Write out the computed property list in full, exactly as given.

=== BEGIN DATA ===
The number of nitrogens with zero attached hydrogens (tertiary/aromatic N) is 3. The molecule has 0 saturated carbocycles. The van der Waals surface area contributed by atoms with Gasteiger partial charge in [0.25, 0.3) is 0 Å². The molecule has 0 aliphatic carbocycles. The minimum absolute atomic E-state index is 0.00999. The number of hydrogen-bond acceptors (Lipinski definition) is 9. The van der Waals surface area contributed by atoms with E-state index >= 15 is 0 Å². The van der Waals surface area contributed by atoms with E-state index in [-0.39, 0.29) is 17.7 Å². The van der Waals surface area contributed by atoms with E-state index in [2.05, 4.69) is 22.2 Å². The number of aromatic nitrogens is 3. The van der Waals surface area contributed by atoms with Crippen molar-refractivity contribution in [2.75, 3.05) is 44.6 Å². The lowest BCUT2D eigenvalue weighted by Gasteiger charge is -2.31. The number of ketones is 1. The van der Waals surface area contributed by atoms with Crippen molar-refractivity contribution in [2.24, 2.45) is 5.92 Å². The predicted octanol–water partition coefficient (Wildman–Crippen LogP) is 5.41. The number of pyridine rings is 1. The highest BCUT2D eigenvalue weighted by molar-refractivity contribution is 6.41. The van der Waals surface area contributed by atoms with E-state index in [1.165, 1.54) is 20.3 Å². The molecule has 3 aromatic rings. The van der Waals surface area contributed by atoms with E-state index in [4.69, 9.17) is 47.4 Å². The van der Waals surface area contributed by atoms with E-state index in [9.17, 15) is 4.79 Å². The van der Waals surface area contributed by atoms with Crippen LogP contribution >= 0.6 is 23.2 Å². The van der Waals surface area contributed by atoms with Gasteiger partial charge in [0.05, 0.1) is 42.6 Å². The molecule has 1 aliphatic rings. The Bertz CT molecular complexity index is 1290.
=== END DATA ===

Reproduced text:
The number of nitrogens with zero attached hydrogens (tertiary/aromatic N) is 3. The molecule has 0 saturated carbocycles. The van der Waals surface area contributed by atoms with Gasteiger partial charge in [0.25, 0.3) is 0 Å². The molecule has 0 aliphatic carbocycles. The minimum absolute atomic E-state index is 0.00999. The number of hydrogen-bond acceptors (Lipinski definition) is 9. The van der Waals surface area contributed by atoms with E-state index >= 15 is 0 Å². The van der Waals surface area contributed by atoms with E-state index in [-0.39, 0.29) is 17.7 Å². The van der Waals surface area contributed by atoms with E-state index in [2.05, 4.69) is 22.2 Å². The number of aromatic nitrogens is 3. The van der Waals surface area contributed by atoms with Crippen molar-refractivity contribution in [2.75, 3.05) is 44.6 Å². The lowest BCUT2D eigenvalue weighted by Gasteiger charge is -2.31. The number of ketones is 1. The van der Waals surface area contributed by atoms with Crippen molar-refractivity contribution in [2.24, 2.45) is 5.92 Å². The predicted octanol–water partition coefficient (Wildman–Crippen LogP) is 5.41. The number of pyridine rings is 1. The highest BCUT2D eigenvalue weighted by molar-refractivity contribution is 6.41. The van der Waals surface area contributed by atoms with E-state index in [1.165, 1.54) is 20.3 Å². The molecule has 3 aromatic rings. The van der Waals surface area contributed by atoms with E-state index in [4.69, 9.17) is 47.4 Å². The van der Waals surface area contributed by atoms with E-state index in [9.17, 15) is 4.79 Å². The van der Waals surface area contributed by atoms with Crippen LogP contribution >= 0.6 is 23.2 Å². The van der Waals surface area contributed by atoms with Gasteiger partial charge in [0.05, 0.1) is 42.6 Å². The molecule has 1 aliphatic rings. The Bertz CT molecular complexity index is 1290.